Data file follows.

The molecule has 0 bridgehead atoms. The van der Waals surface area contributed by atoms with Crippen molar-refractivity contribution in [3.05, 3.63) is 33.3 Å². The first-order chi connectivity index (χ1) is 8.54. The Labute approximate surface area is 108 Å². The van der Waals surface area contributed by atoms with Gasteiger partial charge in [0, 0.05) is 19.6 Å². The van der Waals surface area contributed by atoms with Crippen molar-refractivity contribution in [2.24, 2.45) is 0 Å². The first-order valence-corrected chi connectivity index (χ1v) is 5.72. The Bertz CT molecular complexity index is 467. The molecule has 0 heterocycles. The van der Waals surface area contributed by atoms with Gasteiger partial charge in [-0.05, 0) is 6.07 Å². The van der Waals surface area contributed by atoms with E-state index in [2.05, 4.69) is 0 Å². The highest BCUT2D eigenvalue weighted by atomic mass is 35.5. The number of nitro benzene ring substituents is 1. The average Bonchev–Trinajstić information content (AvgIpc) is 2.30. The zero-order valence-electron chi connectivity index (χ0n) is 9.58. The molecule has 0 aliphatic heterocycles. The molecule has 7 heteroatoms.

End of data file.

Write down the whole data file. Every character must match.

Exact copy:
The molecule has 0 bridgehead atoms. The van der Waals surface area contributed by atoms with Crippen molar-refractivity contribution in [3.05, 3.63) is 33.3 Å². The first-order chi connectivity index (χ1) is 8.54. The Labute approximate surface area is 108 Å². The van der Waals surface area contributed by atoms with Gasteiger partial charge in [0, 0.05) is 19.6 Å². The van der Waals surface area contributed by atoms with Crippen molar-refractivity contribution in [2.24, 2.45) is 0 Å². The first-order valence-corrected chi connectivity index (χ1v) is 5.72. The Bertz CT molecular complexity index is 467. The molecule has 0 heterocycles. The van der Waals surface area contributed by atoms with Gasteiger partial charge in [-0.05, 0) is 6.07 Å². The van der Waals surface area contributed by atoms with E-state index in [2.05, 4.69) is 0 Å². The highest BCUT2D eigenvalue weighted by atomic mass is 35.5. The number of nitro benzene ring substituents is 1. The average Bonchev–Trinajstić information content (AvgIpc) is 2.30. The zero-order valence-electron chi connectivity index (χ0n) is 9.58. The molecule has 0 aliphatic heterocycles. The molecule has 7 heteroatoms.